We do live most of the year on Kalunamoo in the Eastern Caribbean – the Lesser Antilles – in the West Indies. That sounds exotic to many, and with comments such as “Living the Dream”, in many ways it is. We have gone to where the “weather suits my clothes”, the nights are dark, and the breeze always blows. Maureen and I never forget that we are fortunate to be able to live this way. Not, of course, that it is always idyllic. This blog testifies to that. Life is not a dream and if it were, nightmares do arise.
But for the 60 years that led up to this lifestyle, we lived a more average life of family, friends, and work. That life cannot nor do we want it, “turned off”. That is why the ability to communicate easily and fly for extended visits is important. We may not be able to attend all family and friend’s gatherings, but they are always in our hearts and minds.
And so it was, that early March was a good time to fly north. The snows would be ending, the weather a little warmer, and birthdays and a wedding were to be celebrated. And they were. This end of winter jaunt, we celebrated my dad’s 101st birthday. That was done with a lobster dinner, not the Caribbean clawless lobster, but with an honest to goodness Maine lobster. That was a treat for us also as the Caribbean lobster is fine, but the cold-water northern lobster does have an edge in flavor.
The marriage celebration, a day after my dad’s birthday was for our youngest daughter’s 2nd marriage. We wished Liz and John a long, happy and healthy life after the short outdoor ceremony and a loud music filled reception! Liz’s two children, our grandchildren, enjoyed the celebration and we are sure this Modern Family will prosper and enjoy a long life together.
We celebrated 3 other birthdays including our twin grandson’s 15th birthday, Timothy and Ryan and my own.
I celebrated my 74th birthday. Almost three quarters of a century! Boy that is a long time. I barely remember my first days in kindergarten. Actually, I also have a hard time remembering where I left my eyeglasses ten minutes ago. However, I do remember standing online to get the first polio shots (1954), watching the Andrea Doria sink on B/W TV (1956) and the first man to walk on the moon (1969), the day I married Maureen (1971); seen too many soldiers march off to war (1950, 60, 83, 90, 01, 14) and saw many of the 27,000+ sunsets that have occurred. I hope to see many more.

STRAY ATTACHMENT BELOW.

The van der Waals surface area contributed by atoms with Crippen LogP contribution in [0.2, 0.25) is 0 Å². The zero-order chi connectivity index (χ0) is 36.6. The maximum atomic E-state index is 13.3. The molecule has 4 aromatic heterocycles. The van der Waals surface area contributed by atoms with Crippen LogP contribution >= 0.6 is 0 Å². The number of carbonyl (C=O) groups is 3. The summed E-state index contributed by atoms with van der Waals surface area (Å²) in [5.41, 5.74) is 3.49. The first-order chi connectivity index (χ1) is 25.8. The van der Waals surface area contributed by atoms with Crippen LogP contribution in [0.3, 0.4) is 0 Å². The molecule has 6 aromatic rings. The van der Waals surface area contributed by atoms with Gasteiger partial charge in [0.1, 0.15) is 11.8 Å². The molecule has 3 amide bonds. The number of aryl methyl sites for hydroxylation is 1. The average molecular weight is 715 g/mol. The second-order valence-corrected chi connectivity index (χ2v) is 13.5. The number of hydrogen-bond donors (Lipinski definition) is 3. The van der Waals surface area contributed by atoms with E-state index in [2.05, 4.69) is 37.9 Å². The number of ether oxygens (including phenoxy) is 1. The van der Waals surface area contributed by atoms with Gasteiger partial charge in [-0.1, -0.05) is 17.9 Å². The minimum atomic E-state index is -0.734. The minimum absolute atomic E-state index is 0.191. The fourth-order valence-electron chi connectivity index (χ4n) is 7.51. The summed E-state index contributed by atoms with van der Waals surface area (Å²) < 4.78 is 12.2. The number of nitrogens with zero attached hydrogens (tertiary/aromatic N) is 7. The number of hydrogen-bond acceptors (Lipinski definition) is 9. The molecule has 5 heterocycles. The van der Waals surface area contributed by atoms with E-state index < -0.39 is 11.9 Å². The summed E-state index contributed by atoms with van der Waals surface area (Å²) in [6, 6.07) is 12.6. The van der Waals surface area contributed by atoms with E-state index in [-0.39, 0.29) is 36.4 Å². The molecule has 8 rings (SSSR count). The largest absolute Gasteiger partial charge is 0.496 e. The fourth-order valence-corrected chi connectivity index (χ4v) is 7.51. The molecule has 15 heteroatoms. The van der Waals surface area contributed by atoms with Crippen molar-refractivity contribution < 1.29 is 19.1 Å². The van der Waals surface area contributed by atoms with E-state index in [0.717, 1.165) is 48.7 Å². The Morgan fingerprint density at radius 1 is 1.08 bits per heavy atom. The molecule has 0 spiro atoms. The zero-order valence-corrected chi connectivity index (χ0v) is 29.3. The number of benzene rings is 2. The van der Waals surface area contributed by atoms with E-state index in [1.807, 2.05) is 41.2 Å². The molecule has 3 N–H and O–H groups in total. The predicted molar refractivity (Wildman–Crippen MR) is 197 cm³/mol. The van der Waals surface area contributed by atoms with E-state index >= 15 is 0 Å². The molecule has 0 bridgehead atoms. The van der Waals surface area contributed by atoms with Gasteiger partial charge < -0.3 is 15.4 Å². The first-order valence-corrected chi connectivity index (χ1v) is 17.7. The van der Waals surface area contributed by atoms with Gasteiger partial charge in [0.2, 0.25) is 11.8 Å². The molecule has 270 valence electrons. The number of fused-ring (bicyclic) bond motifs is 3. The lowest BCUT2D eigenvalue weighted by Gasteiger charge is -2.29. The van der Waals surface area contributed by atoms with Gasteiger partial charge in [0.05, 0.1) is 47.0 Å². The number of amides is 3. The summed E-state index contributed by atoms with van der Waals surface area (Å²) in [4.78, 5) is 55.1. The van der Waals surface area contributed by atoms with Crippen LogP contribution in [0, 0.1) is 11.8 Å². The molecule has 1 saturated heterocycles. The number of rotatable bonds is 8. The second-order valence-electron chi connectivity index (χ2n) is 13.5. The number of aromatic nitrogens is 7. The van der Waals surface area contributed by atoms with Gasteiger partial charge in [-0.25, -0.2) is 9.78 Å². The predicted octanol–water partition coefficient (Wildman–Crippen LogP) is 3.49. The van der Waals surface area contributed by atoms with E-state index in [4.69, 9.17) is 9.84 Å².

Into all lives come dark days. My sister’s husband, who was otherwise healthy, came down with a bad “cold” shortly before we flew to New York. The “bad cold” turned out to be Covid and he was hospitalized. Despite the treatments and medical procedures, his condition was on a downward trajectory. The news that he passed was never anticipated only a month before when he entered the hospital. Like a sudden storm the outcome is never certain and, in this case, hope gave way to tears and memories.
I dedicate this blog entry to John Mallon who I was introduced to as a Brooklyn guy that dragged raced cars, rode a motorcycle, wore leather jackets, looked like Al Pacino (in retrospect) but captured my sister’s heart. They lived a life together far from the stereotypical image that I just wrote. John, joined the Army, moved to New Jersey, raised two great kids, watched four grandkids grow, bought boats that he loved repairing, rebuilt their home after hurricane Sandy, played golf, plus many other memories that I could mention and definitely passed too soon. As Maureen always says, we mourn the loss but celebrate the times we shared.
After John’s wake and funeral we will fly back to St. Lucia and rejoin Kalunamoo, continuing to “live the dream” but never forgetting the larger world we are all part of.